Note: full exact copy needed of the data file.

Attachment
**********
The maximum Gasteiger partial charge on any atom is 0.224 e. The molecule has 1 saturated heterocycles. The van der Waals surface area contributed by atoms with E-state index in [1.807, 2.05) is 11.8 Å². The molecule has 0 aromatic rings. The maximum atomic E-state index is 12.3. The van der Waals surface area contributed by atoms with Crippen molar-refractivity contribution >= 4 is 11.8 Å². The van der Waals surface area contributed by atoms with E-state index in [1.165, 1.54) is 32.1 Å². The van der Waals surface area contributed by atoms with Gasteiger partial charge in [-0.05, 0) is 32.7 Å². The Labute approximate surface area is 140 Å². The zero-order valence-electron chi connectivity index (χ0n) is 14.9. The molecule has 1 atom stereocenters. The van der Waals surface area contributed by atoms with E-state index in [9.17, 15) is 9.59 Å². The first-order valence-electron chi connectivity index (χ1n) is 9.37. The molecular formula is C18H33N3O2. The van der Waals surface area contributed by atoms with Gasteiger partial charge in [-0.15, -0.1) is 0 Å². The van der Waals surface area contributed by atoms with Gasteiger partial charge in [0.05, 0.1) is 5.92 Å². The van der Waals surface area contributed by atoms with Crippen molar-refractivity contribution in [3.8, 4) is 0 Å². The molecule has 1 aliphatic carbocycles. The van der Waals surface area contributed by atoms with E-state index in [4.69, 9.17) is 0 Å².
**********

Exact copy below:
The maximum Gasteiger partial charge on any atom is 0.224 e. The molecule has 1 saturated heterocycles. The van der Waals surface area contributed by atoms with E-state index in [1.807, 2.05) is 11.8 Å². The molecule has 0 aromatic rings. The maximum atomic E-state index is 12.3. The van der Waals surface area contributed by atoms with Crippen molar-refractivity contribution >= 4 is 11.8 Å². The van der Waals surface area contributed by atoms with E-state index in [1.165, 1.54) is 32.1 Å². The van der Waals surface area contributed by atoms with Gasteiger partial charge in [-0.05, 0) is 32.7 Å². The Labute approximate surface area is 140 Å². The zero-order valence-electron chi connectivity index (χ0n) is 14.9. The molecule has 1 atom stereocenters. The van der Waals surface area contributed by atoms with E-state index in [9.17, 15) is 9.59 Å². The first-order valence-electron chi connectivity index (χ1n) is 9.37. The molecular formula is C18H33N3O2. The van der Waals surface area contributed by atoms with Gasteiger partial charge in [-0.15, -0.1) is 0 Å². The van der Waals surface area contributed by atoms with Gasteiger partial charge in [0.05, 0.1) is 5.92 Å². The van der Waals surface area contributed by atoms with Crippen molar-refractivity contribution in [3.8, 4) is 0 Å². The molecule has 1 aliphatic carbocycles. The van der Waals surface area contributed by atoms with E-state index in [4.69, 9.17) is 0 Å².